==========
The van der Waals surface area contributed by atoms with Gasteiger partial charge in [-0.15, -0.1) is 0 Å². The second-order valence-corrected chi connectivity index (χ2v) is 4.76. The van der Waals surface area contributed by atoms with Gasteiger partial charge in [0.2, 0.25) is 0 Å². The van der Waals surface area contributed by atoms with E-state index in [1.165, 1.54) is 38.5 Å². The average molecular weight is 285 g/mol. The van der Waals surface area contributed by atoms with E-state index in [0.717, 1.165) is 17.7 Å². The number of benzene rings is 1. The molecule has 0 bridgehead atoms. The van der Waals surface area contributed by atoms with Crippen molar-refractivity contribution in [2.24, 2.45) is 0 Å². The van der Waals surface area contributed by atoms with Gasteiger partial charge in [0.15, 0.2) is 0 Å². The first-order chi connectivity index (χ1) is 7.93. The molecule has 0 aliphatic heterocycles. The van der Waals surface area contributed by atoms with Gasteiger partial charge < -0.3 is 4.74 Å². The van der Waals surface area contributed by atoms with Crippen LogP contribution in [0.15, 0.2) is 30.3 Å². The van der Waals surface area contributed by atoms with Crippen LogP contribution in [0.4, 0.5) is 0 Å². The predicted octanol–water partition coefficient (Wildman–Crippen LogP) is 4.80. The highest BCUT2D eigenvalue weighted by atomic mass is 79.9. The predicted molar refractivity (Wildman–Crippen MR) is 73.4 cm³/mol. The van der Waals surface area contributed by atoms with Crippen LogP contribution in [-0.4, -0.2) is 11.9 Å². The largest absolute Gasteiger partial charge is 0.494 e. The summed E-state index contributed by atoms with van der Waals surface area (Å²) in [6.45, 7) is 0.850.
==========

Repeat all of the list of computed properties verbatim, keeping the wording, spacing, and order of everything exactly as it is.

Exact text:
The van der Waals surface area contributed by atoms with Gasteiger partial charge in [-0.15, -0.1) is 0 Å². The second-order valence-corrected chi connectivity index (χ2v) is 4.76. The van der Waals surface area contributed by atoms with Gasteiger partial charge in [0.2, 0.25) is 0 Å². The van der Waals surface area contributed by atoms with E-state index in [1.165, 1.54) is 38.5 Å². The average molecular weight is 285 g/mol. The van der Waals surface area contributed by atoms with E-state index in [0.717, 1.165) is 17.7 Å². The number of benzene rings is 1. The molecule has 0 bridgehead atoms. The van der Waals surface area contributed by atoms with Crippen molar-refractivity contribution in [2.24, 2.45) is 0 Å². The van der Waals surface area contributed by atoms with Gasteiger partial charge in [0.15, 0.2) is 0 Å². The first-order chi connectivity index (χ1) is 7.93. The molecule has 0 aliphatic heterocycles. The van der Waals surface area contributed by atoms with Gasteiger partial charge < -0.3 is 4.74 Å². The van der Waals surface area contributed by atoms with Crippen LogP contribution in [0.15, 0.2) is 30.3 Å². The van der Waals surface area contributed by atoms with Crippen LogP contribution in [0.4, 0.5) is 0 Å². The predicted octanol–water partition coefficient (Wildman–Crippen LogP) is 4.80. The highest BCUT2D eigenvalue weighted by atomic mass is 79.9. The predicted molar refractivity (Wildman–Crippen MR) is 73.4 cm³/mol. The van der Waals surface area contributed by atoms with Crippen LogP contribution in [-0.4, -0.2) is 11.9 Å². The largest absolute Gasteiger partial charge is 0.494 e. The summed E-state index contributed by atoms with van der Waals surface area (Å²) in [6.45, 7) is 0.850.